Q: I was bitten by the cycling bug early last year, and after the swelling died down I had a great time. Initially I didn't know what kind of riding I would be doing - off road, on road, Tour de France, once a week or once a decade, but I have been riding about three times a week since last April and have kept going in the wet and cold. I have grown out of cycle tracks and like doing between 20 and 50 miles on the hilly roads just south of Bath. Sometimes I will just go out and do two and a half hours of hills!
When I bought my bike earlier in the year I didn't know whether I would stick to cycling or what I would be doing. I didn't want to buy a very expensive cobweb holder so I purchased a Marin Fairfax Hybrid for but I could see myself touring and would like to do some 100-mile trips.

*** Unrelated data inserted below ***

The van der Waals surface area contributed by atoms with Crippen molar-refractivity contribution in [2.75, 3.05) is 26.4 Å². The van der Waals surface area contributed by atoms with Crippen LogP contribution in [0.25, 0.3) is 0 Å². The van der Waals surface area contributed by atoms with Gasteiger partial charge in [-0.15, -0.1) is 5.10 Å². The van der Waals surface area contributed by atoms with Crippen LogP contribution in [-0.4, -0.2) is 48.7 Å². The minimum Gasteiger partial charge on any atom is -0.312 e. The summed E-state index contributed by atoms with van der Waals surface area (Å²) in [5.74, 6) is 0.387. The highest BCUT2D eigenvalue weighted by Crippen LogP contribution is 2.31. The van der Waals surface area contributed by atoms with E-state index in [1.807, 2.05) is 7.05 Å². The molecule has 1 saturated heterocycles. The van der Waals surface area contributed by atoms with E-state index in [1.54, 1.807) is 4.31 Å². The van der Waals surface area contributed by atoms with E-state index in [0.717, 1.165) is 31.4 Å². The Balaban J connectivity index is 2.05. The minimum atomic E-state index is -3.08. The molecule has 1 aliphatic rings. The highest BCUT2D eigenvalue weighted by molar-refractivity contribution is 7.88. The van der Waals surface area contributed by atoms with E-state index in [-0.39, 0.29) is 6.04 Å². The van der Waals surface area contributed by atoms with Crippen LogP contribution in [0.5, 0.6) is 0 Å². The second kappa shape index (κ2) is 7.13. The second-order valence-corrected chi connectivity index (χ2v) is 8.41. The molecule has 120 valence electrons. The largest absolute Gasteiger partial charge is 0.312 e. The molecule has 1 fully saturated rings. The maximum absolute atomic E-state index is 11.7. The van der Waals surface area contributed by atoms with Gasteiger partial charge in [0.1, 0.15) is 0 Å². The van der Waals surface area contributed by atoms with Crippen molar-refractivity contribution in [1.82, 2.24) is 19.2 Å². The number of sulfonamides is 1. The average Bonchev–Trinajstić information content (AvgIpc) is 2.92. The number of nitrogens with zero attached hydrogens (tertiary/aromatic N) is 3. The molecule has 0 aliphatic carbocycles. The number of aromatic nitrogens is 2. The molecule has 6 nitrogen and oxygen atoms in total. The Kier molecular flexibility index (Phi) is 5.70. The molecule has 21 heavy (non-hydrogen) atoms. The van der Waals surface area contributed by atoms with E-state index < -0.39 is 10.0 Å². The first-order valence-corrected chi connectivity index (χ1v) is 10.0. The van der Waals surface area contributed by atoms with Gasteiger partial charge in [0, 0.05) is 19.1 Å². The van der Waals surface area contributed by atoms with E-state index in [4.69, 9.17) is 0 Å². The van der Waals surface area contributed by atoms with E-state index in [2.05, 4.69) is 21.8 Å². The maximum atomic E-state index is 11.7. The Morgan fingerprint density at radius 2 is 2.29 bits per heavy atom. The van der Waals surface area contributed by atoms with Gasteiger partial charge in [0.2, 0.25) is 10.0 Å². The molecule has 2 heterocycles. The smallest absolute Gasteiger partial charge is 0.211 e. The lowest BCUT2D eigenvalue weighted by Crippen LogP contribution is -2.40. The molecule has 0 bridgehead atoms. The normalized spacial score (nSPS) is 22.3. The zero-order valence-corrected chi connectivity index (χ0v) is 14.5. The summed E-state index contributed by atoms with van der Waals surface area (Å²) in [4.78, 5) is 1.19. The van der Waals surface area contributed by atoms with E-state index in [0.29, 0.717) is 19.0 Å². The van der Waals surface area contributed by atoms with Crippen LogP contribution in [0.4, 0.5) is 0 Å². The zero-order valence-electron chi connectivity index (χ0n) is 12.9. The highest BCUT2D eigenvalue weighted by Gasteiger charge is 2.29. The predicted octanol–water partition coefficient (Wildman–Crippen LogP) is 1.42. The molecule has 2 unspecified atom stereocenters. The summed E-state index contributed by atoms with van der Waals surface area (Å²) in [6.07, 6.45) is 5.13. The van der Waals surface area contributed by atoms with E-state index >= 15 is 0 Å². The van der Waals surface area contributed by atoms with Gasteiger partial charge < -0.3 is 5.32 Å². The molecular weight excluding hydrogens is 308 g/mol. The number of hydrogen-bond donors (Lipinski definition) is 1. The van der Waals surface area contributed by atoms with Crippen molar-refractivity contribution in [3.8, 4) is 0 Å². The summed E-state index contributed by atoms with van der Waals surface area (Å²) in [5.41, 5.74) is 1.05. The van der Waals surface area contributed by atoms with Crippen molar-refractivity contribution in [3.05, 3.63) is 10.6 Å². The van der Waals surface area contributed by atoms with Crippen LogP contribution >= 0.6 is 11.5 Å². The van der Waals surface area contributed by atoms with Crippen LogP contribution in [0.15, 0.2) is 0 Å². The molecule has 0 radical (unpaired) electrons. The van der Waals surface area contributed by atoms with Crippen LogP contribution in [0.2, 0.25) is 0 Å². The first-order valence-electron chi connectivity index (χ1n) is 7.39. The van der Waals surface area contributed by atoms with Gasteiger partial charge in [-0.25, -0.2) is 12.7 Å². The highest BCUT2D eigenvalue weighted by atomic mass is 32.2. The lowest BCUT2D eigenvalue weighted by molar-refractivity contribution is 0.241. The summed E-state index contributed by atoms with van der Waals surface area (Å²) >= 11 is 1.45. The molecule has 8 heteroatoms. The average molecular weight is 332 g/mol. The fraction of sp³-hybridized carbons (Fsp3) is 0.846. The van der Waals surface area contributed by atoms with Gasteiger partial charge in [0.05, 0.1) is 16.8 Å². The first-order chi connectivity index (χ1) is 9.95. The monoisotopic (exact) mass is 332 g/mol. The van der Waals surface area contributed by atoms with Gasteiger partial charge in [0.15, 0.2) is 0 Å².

There is a Specialized Allez for sale in Bath for £400 and I note your recommendation of the Trek Triple 1000. My local dealer is recommending I go carbon and buy a Cannondale, but it doesn't take mudguards or a pannier and seems a little flimsy for all-day rides.
A new subscriber
A:The benefits of a road bike over a hybrid are many, but boil down to speed and ease of propulsion. That is to say, you will be able to go further, faster and for less effort or some combination of these on the road bike. It will be lighter and offer a more efficient riding position, provided this is set up correctly. A good dealer can do this for you. If you are planning on doing some touring and longer rides, you will need to be able to fit mudguards and a pannier rack to get the best out of your cycling. A touring-specific machine from a specialist such as St John St Cycles - 01278 441500 in Bridgwater will fit the bill.